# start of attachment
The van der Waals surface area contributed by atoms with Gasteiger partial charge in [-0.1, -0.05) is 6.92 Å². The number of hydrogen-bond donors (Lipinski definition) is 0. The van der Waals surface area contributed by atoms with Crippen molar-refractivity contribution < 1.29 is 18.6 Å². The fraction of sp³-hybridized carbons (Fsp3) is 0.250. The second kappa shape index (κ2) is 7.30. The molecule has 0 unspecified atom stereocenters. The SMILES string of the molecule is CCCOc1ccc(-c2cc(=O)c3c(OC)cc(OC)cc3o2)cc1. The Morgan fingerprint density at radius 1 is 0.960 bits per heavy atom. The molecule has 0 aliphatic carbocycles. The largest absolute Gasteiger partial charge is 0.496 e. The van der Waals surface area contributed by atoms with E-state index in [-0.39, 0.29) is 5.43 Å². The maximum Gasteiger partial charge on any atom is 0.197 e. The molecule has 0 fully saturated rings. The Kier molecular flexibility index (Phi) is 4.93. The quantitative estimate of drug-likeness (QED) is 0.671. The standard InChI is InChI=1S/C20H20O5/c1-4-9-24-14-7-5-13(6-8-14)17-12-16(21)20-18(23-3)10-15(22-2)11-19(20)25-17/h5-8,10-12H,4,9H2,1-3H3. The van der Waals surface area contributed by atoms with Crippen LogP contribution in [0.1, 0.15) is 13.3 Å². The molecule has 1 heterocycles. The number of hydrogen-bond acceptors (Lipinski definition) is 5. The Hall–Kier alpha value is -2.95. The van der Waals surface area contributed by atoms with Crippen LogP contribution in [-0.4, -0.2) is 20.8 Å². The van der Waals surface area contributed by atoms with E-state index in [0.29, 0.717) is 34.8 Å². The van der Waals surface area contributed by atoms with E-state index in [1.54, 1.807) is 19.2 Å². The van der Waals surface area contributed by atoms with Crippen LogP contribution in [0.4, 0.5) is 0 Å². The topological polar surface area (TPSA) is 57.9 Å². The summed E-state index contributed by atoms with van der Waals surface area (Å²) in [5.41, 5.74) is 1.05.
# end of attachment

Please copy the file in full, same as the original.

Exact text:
The van der Waals surface area contributed by atoms with Gasteiger partial charge in [-0.1, -0.05) is 6.92 Å². The number of hydrogen-bond donors (Lipinski definition) is 0. The van der Waals surface area contributed by atoms with Crippen molar-refractivity contribution < 1.29 is 18.6 Å². The fraction of sp³-hybridized carbons (Fsp3) is 0.250. The second kappa shape index (κ2) is 7.30. The molecule has 0 unspecified atom stereocenters. The SMILES string of the molecule is CCCOc1ccc(-c2cc(=O)c3c(OC)cc(OC)cc3o2)cc1. The Morgan fingerprint density at radius 1 is 0.960 bits per heavy atom. The molecule has 0 aliphatic carbocycles. The largest absolute Gasteiger partial charge is 0.496 e. The van der Waals surface area contributed by atoms with E-state index in [-0.39, 0.29) is 5.43 Å². The maximum Gasteiger partial charge on any atom is 0.197 e. The molecule has 0 fully saturated rings. The Kier molecular flexibility index (Phi) is 4.93. The quantitative estimate of drug-likeness (QED) is 0.671. The standard InChI is InChI=1S/C20H20O5/c1-4-9-24-14-7-5-13(6-8-14)17-12-16(21)20-18(23-3)10-15(22-2)11-19(20)25-17/h5-8,10-12H,4,9H2,1-3H3. The van der Waals surface area contributed by atoms with Crippen LogP contribution in [0.1, 0.15) is 13.3 Å². The molecule has 1 heterocycles. The number of hydrogen-bond acceptors (Lipinski definition) is 5. The Hall–Kier alpha value is -2.95. The van der Waals surface area contributed by atoms with Crippen LogP contribution in [-0.4, -0.2) is 20.8 Å². The van der Waals surface area contributed by atoms with E-state index in [0.29, 0.717) is 34.8 Å². The van der Waals surface area contributed by atoms with E-state index in [1.54, 1.807) is 19.2 Å². The van der Waals surface area contributed by atoms with Crippen LogP contribution in [0.4, 0.5) is 0 Å². The topological polar surface area (TPSA) is 57.9 Å². The summed E-state index contributed by atoms with van der Waals surface area (Å²) in [5.41, 5.74) is 1.05.